So, in that vein, here are some “take them or leave them” suggestions for appropriate ways to respond to death (or people dying) in the public square. They are all, admittedly, based on personal experience and were learned the hard way.
First—and most importantly—it’s not about you. Avoid the temptation to turn someone else’s death or grief into a teaching moment. However noble the lesson—and there have been some good, important, and true ones in the wake of Robin Williams’s passing—using someone’s recent death to highlight it risks coming across as opportunistic and exploitative. I’m tempted to say that the reason it risks coming across that way is because it is those things.
Second, remind yourself that the first few tastes of grief can be overpowering. We should try to be charitable in our judgments towards those whose method of dealing with it involves being more expressive than we might be. Yes, I suspect that in a year or two or five people who aren’t actually narcissists or attention whores may look back on things they wrote about Robin Williams (or Philip Seymour Hoffman) and be chagrined at how much they treated him, even in death, as a means to an end. But if they don’t, if they truly are opportunists, then our calling them out only brings them the attention they crave and encourages them to act out again the next time somebody passes.
For the person who is dying or who has close rather than weak ties to the deceased, the clearest lessons I’ve learned are about what not to do. I don’t say I understand or that I know how they feel, because I don’t.
I try my best to let the grieving or the terminally ill define the relationship and choose the nature and amount of support they want from me. If a terminally ill person or family survivor wants to use that death to bring attention to an issue, I try to listen respectfully. If someone wants to seize the remains of the day, I try not to judge how they spend their last, precious moments.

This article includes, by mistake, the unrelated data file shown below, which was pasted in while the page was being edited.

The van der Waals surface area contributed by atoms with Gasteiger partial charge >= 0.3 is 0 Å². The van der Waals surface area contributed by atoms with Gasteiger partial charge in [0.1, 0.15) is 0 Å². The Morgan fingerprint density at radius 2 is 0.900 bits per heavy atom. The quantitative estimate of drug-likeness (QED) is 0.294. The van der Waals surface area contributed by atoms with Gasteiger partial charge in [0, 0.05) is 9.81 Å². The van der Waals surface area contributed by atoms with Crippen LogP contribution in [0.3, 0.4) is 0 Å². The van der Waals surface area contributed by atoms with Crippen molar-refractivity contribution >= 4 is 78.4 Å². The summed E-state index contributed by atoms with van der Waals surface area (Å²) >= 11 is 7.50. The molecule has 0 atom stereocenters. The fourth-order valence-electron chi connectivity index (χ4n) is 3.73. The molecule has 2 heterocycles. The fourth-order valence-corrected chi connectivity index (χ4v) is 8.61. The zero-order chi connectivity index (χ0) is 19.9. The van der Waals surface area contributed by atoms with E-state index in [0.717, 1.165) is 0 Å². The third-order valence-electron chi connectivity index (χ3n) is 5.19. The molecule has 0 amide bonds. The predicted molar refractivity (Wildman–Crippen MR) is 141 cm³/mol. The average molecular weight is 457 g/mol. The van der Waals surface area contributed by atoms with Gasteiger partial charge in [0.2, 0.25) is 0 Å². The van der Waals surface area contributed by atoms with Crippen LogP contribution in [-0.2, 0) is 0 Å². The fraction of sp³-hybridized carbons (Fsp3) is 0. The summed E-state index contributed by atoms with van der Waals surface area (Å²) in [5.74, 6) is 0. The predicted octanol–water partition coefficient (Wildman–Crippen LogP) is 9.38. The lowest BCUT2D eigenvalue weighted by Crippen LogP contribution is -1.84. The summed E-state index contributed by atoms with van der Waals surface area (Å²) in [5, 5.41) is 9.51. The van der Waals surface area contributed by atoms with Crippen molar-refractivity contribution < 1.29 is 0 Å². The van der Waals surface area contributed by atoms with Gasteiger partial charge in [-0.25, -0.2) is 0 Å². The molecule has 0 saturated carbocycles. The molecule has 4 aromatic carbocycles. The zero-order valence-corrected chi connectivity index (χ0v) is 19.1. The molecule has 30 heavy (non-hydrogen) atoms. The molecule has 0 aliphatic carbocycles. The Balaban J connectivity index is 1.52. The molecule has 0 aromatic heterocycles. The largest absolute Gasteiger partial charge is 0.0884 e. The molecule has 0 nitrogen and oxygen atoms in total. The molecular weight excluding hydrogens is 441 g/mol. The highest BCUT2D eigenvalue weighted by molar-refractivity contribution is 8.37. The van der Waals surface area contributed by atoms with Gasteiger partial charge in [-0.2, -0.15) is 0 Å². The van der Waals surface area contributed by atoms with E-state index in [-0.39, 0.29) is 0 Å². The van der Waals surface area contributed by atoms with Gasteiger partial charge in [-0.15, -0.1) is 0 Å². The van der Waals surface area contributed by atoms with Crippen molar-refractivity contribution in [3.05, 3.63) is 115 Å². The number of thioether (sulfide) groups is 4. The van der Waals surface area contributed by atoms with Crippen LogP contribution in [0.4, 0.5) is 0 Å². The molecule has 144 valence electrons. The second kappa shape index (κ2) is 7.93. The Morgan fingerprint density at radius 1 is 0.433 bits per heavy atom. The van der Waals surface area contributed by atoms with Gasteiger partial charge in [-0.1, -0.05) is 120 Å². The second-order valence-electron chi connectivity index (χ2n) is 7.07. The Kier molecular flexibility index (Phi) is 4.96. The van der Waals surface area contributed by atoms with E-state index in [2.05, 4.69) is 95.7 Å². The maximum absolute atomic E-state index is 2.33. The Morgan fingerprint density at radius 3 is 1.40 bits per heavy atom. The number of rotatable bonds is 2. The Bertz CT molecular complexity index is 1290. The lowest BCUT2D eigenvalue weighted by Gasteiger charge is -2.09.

For the survivor, I never pray for anything but comfort. For the sick, I never pray for anything but a miraculous recovery, not because I am confident that particular prayer will be answered but because I’ve learned that dishonest prayers are the only kind that are truly worthless.
And I never tell a dying or grieving person that I am praying for him unless he or she solicits that information. Our prayers don’t always have to be announced publicly to be effective, do they?
And as for suggestions for walking alongside those surrounding the dying person, or perhaps experiencing grief for the first time? Again, it’s not about you. The worst thing you can do is add to another’s burden by expecting her or him to figure it all out for you.
The second worst is not to try. I know that seems counter to all this, but it’s important: don’t let the fear of the saying the wrong thing cause you to retreat from those who may just need and crave your loving presence more than your airtight explanations. Yes, you can share your own pain, disappointment, and even daily frustrations. That is what friends are for, even dying or grieving ones. Just do your best to make sure you keep in mind what is yours and what is theirs.
In Russell Hoban’s fantasy masterpiece Riddley Walker, the eponymous protagonist, a precocious cross between Huck Finn and Holden Caulfield, passes a crater in which his father was recently crushed to death beneath a piece of machinery. “Your turn now, my turn later, “ he thinks.
There is something chilling and sublime in his response, and it is one of many reasons I’ve cherished that novel since my college days. In the great liberal arts tradition, it communicated truth to me. It helped me to process an idea, a feeling, a fact, in such a way that would subsequently make me not just a better teacher or art critic but, I hope, a better person.
That truth is that some things can’t be taught: they can only be learned. We are defined less by the answers we give on life’s impossible exams than the choices we make when presented with them. Few choices are harder than holding fast to those whom life has bound us—strongly or weakly—when their presence reminds us of how fragile is our own grip on happiness, health, or life itself, and how soon we will all feel our own fingers slipping.
Kenneth R. Morefield is an Associate Professor of English at Campbell University. He is the editor of Faith and Spirituality in Masters of World Cinema, Volumes I & II, and the founder of 1More Film Blog.